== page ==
Posts tagged: tv
Friend of the Gutter, Will McKinley writes about his past as a soap opera fan and the return of a classic soap opera, The Doctors, and its significance for the genre.
At Salon, Nathan Rabin apologizes for coining the phrase, “Manic Pixie Dream Girl.”“I remember thinking, even back then, that a whole list of Manic Pixie Dream Girls might be stretching the conceit too far. The archetype of the free-spirited life-lover who cheers up a male sad-sack had existed in the culture for ages. But by giving an idea a name and a fuzzy definition, you apparently also give…
Maureen Ryan writes about Tyrant and the lazy use rape as a trope. “I’m just so tired of violence against women being used as storytelling No-Doz–something to juice up the proceedings and then discard at will.”
Screen Editor alex writes about Mad Men's Don Draper, True Detective's Marty Hart and the limits of self-control.
Self-control is rooted in stopping something that feels good because you can see that it will lead somewhere bad later. Adults are pretty strongly motivated by the avoidance of imagined future pain, so if they envision their boss calling them into her office and yelling at them for doing something, that’s usually enough to stop them from doing it. Children, however, aren’t very good at predicting consequences. They need adults to act as a control while they’re learning because their primary motivation is the experience they’re having right now. They’re figuring out how to avoid getting in trouble later by making a better choice in the moment, but they’ll get all the way to being yelled at before they realize it was a mistake, at which point they’d do anything to make it stop. And that anything is often just another thing that seems like a good idea at the time, but actually makes it worse later.
And his article was one of RogerEbert.com’s “Thumbnails.” Check it out here.
Awhile back I had one of those moments where I read something that made all the kaleidoscope pieces shift slightly into a pattern that made more sense: part of our problem in trying to make the best, healthiest choice about everything is that self-control is a limited resource. If you’re constantly forcing yourself to behave in ways that don’t feel very good, by the end of the day you’ve got no…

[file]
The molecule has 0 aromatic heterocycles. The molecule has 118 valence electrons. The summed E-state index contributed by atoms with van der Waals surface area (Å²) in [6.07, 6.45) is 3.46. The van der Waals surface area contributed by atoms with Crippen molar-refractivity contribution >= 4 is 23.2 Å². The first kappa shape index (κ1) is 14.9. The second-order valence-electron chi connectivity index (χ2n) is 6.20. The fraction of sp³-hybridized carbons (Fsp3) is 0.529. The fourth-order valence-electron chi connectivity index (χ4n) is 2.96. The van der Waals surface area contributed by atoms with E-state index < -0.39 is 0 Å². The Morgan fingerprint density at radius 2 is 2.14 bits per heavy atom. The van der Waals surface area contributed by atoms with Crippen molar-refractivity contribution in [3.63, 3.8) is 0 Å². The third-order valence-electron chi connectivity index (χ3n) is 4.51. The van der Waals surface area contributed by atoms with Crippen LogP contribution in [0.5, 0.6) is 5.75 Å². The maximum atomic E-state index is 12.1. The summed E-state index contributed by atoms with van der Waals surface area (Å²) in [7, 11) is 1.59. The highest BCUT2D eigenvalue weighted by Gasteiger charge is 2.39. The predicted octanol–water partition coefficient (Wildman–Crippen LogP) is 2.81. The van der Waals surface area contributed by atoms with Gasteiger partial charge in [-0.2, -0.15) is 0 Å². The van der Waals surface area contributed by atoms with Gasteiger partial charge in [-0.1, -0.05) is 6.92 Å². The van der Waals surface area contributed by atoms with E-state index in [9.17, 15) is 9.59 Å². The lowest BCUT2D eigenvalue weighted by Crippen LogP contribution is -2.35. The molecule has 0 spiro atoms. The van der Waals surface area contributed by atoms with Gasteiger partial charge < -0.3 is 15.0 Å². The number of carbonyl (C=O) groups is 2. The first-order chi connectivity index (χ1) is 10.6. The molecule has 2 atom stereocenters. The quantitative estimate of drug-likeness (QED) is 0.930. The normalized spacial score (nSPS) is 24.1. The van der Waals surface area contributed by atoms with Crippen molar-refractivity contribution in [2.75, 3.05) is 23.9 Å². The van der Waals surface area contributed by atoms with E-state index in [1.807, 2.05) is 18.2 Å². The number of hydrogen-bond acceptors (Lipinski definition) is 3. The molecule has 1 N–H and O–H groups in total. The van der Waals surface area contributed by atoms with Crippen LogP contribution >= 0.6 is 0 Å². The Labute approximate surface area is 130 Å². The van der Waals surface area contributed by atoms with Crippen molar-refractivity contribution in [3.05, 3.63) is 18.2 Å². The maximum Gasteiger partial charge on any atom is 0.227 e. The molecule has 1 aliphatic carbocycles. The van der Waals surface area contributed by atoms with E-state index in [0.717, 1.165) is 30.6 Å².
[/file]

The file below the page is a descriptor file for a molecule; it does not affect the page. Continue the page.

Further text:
We all know what we thought before we did that thing we really shouldn’t have done. We had a reason. Maybe it wasn’t a good reason, but unless we’re in an existentialist novel it wasn’t completely random and without motivation. Our understanding of why we do things is inextricably linked to what happened around us and how we were provoked. Other people, however, often do appear to be doing things completely randomly and without motivation because we don’t get to see what preceded their actions. It takes a conscious effort to remind ourselves that maybe that person who just drove through a giant mud puddle and left us dripping on the sidewalk was rushing to get somewhere for a reason we could empathize with and didn’t notice we were there until it was too late. When I do something inconsiderate or idiotic it’s because reasons, but when you do it, it’s because you’re a jerk.
It’s called the fundamental attribution error, and it started me thinking about other kinds of perceptual errors people make, like taking things at surface value and mistaking some element of the appearance for the complete reality.
“Is it so outrageous to think that someone my color would be rocking out in a girl band?” Lindsay Taylor reads an open letter to director John M. Chu, director of the upcoming live action film Jem And The Holograms . Taylor talks about what the character Shana means to her as well as whitewashing, colorism and representation and the erasure of dark-skinned people, particularly women, in film.…
Every April we switch things up at the Cultural Gutter with editors writing about things outside their usual domain. This week, Keith writes about Michael Ginsberg, Mad Men and his own experience being "The Worst Dressed Man In The Room":
Diving into the fashion of Mad Men may seem a tired topic at this point, as the show rumbles into its final season. We’ve seen analysis of the clothing from stylistic, historical, and philosophical angles, and it would seem there’d be little left to say. Even the “Don is not a style icon; he’s a style dinosaur” approach that looks at how the coolest man in the room became a square was made overly obvious in the season seven premiere, when Don Draper arrives in L.A. looking more like the fabulous Megan Draper’s dad than her slick New York husband. Luckily for those of us who obsess about both television and style, however, Mad Men is a show with a deep roster of characters and things to say. Which is why I want to take a little time out to talk about the show’s worst-dressed character, and the one with whom I most closely identify: Michael Ginsberg.